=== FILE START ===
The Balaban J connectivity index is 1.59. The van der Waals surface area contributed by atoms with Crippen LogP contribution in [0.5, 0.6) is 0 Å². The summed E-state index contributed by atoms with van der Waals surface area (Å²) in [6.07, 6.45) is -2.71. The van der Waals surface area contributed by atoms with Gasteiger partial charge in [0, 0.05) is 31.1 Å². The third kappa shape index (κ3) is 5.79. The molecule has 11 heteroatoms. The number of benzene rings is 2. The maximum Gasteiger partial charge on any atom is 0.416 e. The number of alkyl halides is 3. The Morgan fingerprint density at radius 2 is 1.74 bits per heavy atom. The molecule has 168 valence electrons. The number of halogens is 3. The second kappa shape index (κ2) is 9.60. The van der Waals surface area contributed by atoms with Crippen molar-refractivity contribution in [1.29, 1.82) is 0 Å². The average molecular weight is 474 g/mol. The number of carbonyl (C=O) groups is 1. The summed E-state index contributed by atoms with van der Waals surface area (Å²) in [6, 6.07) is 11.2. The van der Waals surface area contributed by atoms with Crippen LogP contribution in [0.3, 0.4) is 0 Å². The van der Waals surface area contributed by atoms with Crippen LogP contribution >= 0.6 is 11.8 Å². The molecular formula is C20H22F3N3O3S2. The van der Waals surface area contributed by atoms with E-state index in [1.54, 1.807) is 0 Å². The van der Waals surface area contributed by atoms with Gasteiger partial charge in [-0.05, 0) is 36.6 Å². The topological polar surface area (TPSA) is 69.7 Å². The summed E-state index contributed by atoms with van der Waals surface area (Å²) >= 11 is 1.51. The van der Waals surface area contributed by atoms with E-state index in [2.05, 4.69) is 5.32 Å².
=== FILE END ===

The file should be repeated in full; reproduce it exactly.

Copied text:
The Balaban J connectivity index is 1.59. The van der Waals surface area contributed by atoms with Crippen LogP contribution in [0.5, 0.6) is 0 Å². The summed E-state index contributed by atoms with van der Waals surface area (Å²) in [6.07, 6.45) is -2.71. The van der Waals surface area contributed by atoms with Gasteiger partial charge in [0, 0.05) is 31.1 Å². The third kappa shape index (κ3) is 5.79. The molecule has 11 heteroatoms. The number of benzene rings is 2. The maximum Gasteiger partial charge on any atom is 0.416 e. The number of alkyl halides is 3. The Morgan fingerprint density at radius 2 is 1.74 bits per heavy atom. The molecule has 168 valence electrons. The number of halogens is 3. The second kappa shape index (κ2) is 9.60. The van der Waals surface area contributed by atoms with Crippen molar-refractivity contribution in [1.29, 1.82) is 0 Å². The average molecular weight is 474 g/mol. The number of carbonyl (C=O) groups is 1. The summed E-state index contributed by atoms with van der Waals surface area (Å²) in [6, 6.07) is 11.2. The van der Waals surface area contributed by atoms with Crippen LogP contribution in [0.3, 0.4) is 0 Å². The van der Waals surface area contributed by atoms with Crippen LogP contribution >= 0.6 is 11.8 Å². The molecular formula is C20H22F3N3O3S2. The van der Waals surface area contributed by atoms with E-state index in [1.54, 1.807) is 0 Å². The van der Waals surface area contributed by atoms with Gasteiger partial charge in [-0.05, 0) is 36.6 Å². The topological polar surface area (TPSA) is 69.7 Å². The summed E-state index contributed by atoms with van der Waals surface area (Å²) >= 11 is 1.51. The van der Waals surface area contributed by atoms with E-state index in [2.05, 4.69) is 5.32 Å².